IMB trustees appoint 83 missionaries, express commitment to gospel advance and financial transparency


RICHMOND, Va. — International Mission Board trustees approved 83 fully funded missionaries for appointment during their May 15-16 meeting. While gathered near Richmond, Virginia, trustees also affirmed numerous reports from around the world detailing Southern Baptists’ efforts in advancing the gospel among the lost.

The missionaries approved for appointment will be recognized during a Sending Celebration on Tuesday, June 11, at 10 a.m. EDT in conjunction with the Southern Baptist Convention annual meeting in Indianapolis. The event will be livestreamed on

Carol Pfeiffer, second vice chair from Texas, opened the trustees’ May 16 plenary session with prayer.

In his report to the board of trustees, IMB President Paul Chitwood reported that the missionary candidate pipeline has remained above 1,300 for consecutive months. He also announced the relaunching of the Master’s Program, a fully funded missionary pathway for those ages 55 and older. Chitwood noted millions of the Boomer generation retire yearly and said IMB leadership sees a great opportunity for many of those retirees to join an IMB overseas team as a Master’s missionary.

“This pathway and others like it, by God’s grace and the generosity of Southern Baptists, means that fully funded missionaries continue to be our mainstay at the IMB,” Chitwood said. “To provide for the support of a growing number of missionary candidates, we rejoice that our past two Lottie Moon Christmas Offerings® have been the largest in our history, and this year’s offering is on pace to potentially set another record.”

Trustees received a copy of the latest Annual Statistical Report which reports IMB 2023 data from the mission field. Chitwood highlighted the following statistics as the work of every Southern Baptist church that supports the advance of the gospel through the IMB:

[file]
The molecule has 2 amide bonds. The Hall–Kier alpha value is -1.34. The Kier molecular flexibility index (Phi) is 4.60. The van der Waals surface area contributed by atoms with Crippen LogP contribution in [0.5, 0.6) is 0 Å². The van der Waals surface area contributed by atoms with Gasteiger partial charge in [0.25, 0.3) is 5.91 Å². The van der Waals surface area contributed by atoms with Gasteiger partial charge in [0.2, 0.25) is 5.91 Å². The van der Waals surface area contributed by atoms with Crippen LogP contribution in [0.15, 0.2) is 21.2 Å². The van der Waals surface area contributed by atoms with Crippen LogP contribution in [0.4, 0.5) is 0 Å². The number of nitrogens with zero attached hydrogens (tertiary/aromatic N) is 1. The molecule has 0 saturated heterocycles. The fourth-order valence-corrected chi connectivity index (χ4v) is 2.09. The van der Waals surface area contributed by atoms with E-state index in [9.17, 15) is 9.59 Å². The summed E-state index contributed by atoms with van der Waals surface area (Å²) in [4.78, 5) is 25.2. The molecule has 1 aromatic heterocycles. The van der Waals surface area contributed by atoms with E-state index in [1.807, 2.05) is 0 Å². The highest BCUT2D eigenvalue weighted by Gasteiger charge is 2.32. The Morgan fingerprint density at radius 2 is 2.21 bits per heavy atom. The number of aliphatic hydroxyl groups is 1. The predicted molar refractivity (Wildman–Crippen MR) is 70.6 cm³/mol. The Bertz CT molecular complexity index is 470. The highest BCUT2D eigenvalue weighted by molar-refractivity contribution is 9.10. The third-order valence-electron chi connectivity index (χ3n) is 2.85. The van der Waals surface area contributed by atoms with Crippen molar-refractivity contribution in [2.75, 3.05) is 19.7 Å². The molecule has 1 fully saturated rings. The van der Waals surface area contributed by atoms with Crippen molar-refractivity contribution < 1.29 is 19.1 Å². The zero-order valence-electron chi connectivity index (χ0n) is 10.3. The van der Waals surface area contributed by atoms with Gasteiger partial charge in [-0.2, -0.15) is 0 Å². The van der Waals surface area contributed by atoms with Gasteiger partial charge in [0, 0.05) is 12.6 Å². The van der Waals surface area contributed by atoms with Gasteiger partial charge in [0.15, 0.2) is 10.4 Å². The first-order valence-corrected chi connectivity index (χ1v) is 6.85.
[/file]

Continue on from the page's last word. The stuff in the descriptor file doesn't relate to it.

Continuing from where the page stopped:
• Gospel work in 155 countries;
  • More than 451,000 people heard a complete gospel presentation;
  • 141,000 professed faith in Jesus Christ;
  • 800,000 people heard the gospel online through video content watched to at least 95%; and
  • 117,000 new believers were baptized through the work of IMB missionaries.

The Annual Statistical Report is available for public download on IMB’s website at

Chitwood emphasized IMB’s stewardship of the generous gifts of Southern Baptists, calling the task an “honor and a privilege.”

“At the IMB, we undertake financial stewardship and reporting with a goal toward full transparency and the highest standards of accountability,” he said.

He listed the following ways IMB provides financial accountability to Southern Baptists:

  • IMB’s unredacted, independent external audits, stating income, expenditures, debts, reserves, and operating balances, are available for public viewing in the SBC Book of Reports and on org/impact.
  • IMB operates in compliance with the standards of the Evangelical Council for Financial Accountability, ensuring that the organization adheres to the industry standards for Christian organizations, including standards regarding executive compensation.
  • Each year the chair of IMB’s board of trustees submits a statement referenced in the SBC’s Book of Reports that confirms the compensation of IMB’s president is incurred to accomplish IMB’s mission statement and ministry assignment, with no impropriety.
  • Salary structures for the president are set by IMB trustees through a series of evaluations and recommendations, before being presented to the full board for approval, independent of influence by the president or any other IMB executive. The IMB’s president and executive leadership team then set salary ranges for all other staff positions in consultation with IMB’s human resources team, which engages independent professionals to ensure that IMB’s salaries are within a reasonable range for similar positions with similar organizations in similar markets.

“In these and many, many other ways, the IMB conducts its financial business above reproach and in full view of trustees appointed to represent Southern Baptists and ensure the integrity of the operations of the IMB,” Chitwood said.